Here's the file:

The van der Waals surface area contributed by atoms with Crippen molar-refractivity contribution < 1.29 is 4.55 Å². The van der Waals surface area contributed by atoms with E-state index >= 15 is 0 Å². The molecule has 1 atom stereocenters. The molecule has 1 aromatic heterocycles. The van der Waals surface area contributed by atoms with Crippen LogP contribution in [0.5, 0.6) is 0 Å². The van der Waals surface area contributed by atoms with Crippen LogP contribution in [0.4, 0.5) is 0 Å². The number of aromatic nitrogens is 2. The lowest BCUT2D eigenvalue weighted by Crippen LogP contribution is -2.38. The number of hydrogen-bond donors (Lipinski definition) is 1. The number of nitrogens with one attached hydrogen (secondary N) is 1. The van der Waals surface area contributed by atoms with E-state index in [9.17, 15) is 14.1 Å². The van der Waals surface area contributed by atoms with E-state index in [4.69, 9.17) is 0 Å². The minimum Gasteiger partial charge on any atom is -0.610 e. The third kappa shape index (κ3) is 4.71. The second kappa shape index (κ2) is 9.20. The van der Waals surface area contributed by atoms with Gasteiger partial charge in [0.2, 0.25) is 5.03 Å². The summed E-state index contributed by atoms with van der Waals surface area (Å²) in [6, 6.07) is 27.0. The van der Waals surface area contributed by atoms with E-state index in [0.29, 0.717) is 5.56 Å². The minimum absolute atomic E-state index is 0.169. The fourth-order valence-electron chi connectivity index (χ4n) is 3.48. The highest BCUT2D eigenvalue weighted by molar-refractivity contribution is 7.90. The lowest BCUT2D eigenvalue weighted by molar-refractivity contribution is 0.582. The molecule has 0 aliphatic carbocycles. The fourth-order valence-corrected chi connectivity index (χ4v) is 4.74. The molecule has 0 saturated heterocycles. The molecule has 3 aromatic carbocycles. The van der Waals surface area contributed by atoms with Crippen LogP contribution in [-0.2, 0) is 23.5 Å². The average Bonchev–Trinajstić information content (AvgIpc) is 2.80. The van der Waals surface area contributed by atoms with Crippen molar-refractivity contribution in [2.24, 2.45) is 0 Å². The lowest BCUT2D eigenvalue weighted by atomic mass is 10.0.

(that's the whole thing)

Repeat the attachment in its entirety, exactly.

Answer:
The van der Waals surface area contributed by atoms with Crippen molar-refractivity contribution < 1.29 is 4.55 Å². The van der Waals surface area contributed by atoms with E-state index >= 15 is 0 Å². The molecule has 1 atom stereocenters. The molecule has 1 aromatic heterocycles. The van der Waals surface area contributed by atoms with Crippen LogP contribution in [0.5, 0.6) is 0 Å². The van der Waals surface area contributed by atoms with Crippen LogP contribution in [0.4, 0.5) is 0 Å². The number of aromatic nitrogens is 2. The lowest BCUT2D eigenvalue weighted by Crippen LogP contribution is -2.38. The number of hydrogen-bond donors (Lipinski definition) is 1. The number of nitrogens with one attached hydrogen (secondary N) is 1. The van der Waals surface area contributed by atoms with E-state index in [9.17, 15) is 14.1 Å². The van der Waals surface area contributed by atoms with E-state index in [4.69, 9.17) is 0 Å². The minimum Gasteiger partial charge on any atom is -0.610 e. The third kappa shape index (κ3) is 4.71. The second kappa shape index (κ2) is 9.20. The van der Waals surface area contributed by atoms with Gasteiger partial charge in [0.2, 0.25) is 5.03 Å². The summed E-state index contributed by atoms with van der Waals surface area (Å²) in [6, 6.07) is 27.0. The van der Waals surface area contributed by atoms with E-state index in [0.29, 0.717) is 5.56 Å². The minimum absolute atomic E-state index is 0.169. The fourth-order valence-electron chi connectivity index (χ4n) is 3.48. The highest BCUT2D eigenvalue weighted by molar-refractivity contribution is 7.90. The lowest BCUT2D eigenvalue weighted by molar-refractivity contribution is 0.582. The molecule has 0 aliphatic carbocycles. The fourth-order valence-corrected chi connectivity index (χ4v) is 4.74. The molecule has 0 saturated heterocycles. The molecule has 3 aromatic carbocycles. The van der Waals surface area contributed by atoms with Crippen LogP contribution in [-0.2, 0) is 23.5 Å². The average Bonchev–Trinajstić information content (AvgIpc) is 2.80. The van der Waals surface area contributed by atoms with Crippen molar-refractivity contribution in [2.24, 2.45) is 0 Å². The lowest BCUT2D eigenvalue weighted by atomic mass is 10.0.